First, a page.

“I think students are often pleasantly surprised by how interesting and fun theopoetics courses are,” says Joelle Hathaway, assistant professor of theological studies and director of the theopoetics program. “Our students are often already quite knowledgeable about literature and the arts, but the theopoetics program provides them an opportunity to go deeper and consider material they find fascinating from different angles.”

Hathaway, who joined the Bethany faculty in the fall of 2020, teaches courses on such diverse topics as the poetry of Wendell Berry and the aesthetics of European cathedrals. She says that many students are initially intrigued by the unusual course topics or by the opportunity, in some classes, to hone creative skills while growing intellectually. But the success of the program runs much deeper than what can be gleaned from course descriptions.

“There is a deep investment in students at Bethany. Faculty give them a lot of feedback, and work closely with students to help them thrive. One of the joys of serving as director of this program is that I get to hear students gush about my colleagues and their classes.”

The Power of Imagination

Dr. Margaret “Maggie” Elwell, the Seminary’s newly hired assistant professor of peace studies, contributes to the theopoetics program as well. As a scholar who studies narrative and the critical theories of violence, she sees the study of literary texts as an important part of theological education, and a place where theopoetics and peace studies can intersect.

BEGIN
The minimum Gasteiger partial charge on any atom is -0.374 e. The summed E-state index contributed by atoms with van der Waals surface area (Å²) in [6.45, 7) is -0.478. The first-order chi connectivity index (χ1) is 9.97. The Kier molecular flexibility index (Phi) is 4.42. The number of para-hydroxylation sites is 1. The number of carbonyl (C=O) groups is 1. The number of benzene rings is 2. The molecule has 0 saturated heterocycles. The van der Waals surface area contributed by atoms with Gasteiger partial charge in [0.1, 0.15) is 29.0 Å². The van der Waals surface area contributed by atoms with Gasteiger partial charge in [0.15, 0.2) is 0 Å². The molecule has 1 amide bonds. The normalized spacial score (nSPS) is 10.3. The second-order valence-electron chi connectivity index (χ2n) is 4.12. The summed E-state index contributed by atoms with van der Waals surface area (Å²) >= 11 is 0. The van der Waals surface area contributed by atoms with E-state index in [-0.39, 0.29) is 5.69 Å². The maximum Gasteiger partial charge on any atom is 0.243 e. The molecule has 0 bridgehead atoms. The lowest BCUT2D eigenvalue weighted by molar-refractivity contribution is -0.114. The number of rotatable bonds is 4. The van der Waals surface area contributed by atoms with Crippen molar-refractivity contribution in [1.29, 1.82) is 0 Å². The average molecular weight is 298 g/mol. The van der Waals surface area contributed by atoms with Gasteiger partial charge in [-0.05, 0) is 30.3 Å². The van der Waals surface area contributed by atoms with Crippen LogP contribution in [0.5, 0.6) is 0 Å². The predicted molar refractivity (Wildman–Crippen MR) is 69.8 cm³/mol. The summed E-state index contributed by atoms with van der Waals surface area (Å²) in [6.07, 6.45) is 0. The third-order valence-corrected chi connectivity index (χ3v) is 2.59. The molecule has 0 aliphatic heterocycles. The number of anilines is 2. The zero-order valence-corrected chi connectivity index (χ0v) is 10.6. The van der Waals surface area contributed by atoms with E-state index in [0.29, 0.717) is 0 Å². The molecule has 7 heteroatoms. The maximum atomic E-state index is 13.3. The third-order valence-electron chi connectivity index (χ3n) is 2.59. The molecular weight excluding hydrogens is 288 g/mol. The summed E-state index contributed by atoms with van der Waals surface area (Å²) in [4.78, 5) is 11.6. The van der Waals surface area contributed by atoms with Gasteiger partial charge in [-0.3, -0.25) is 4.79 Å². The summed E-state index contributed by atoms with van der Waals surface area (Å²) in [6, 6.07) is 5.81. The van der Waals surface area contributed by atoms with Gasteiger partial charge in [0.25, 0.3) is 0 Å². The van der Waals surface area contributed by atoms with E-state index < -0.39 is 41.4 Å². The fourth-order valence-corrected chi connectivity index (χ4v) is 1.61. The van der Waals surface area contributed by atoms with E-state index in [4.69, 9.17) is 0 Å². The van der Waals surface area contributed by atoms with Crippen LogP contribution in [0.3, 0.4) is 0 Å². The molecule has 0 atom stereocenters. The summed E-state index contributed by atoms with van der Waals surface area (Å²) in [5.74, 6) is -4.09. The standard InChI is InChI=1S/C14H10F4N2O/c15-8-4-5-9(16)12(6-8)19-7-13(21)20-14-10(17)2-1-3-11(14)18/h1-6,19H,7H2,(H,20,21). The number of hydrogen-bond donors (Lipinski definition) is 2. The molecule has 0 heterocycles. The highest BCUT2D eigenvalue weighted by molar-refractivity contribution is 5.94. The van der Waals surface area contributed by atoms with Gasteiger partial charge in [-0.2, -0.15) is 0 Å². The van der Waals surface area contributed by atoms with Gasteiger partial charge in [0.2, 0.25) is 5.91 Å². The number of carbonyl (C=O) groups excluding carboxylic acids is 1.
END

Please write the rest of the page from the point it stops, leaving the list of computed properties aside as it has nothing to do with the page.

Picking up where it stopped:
Dr. Maggie Elwell

“Reading a novel allows the reader to think another person’s thoughts, and see the world from another’s perspective,” she says. “I think gaining a deeper understanding of the experience of violence is necessary before we can envision peace. And I think studying literature is important for students’ intellectual growth and helpful as they imagine putting their education to practical use.”

Elwell believes that studying fictional narratives can help students better understand the causes of violence, and that such study can encourage them to question societal norms and seek solutions to systemic problems. A fiction writer herself, Elwell also sees that students in theopoetics benefit from the experience of completing creative projects, because artistic expression can help to build empathy and help the creator imagine new realities.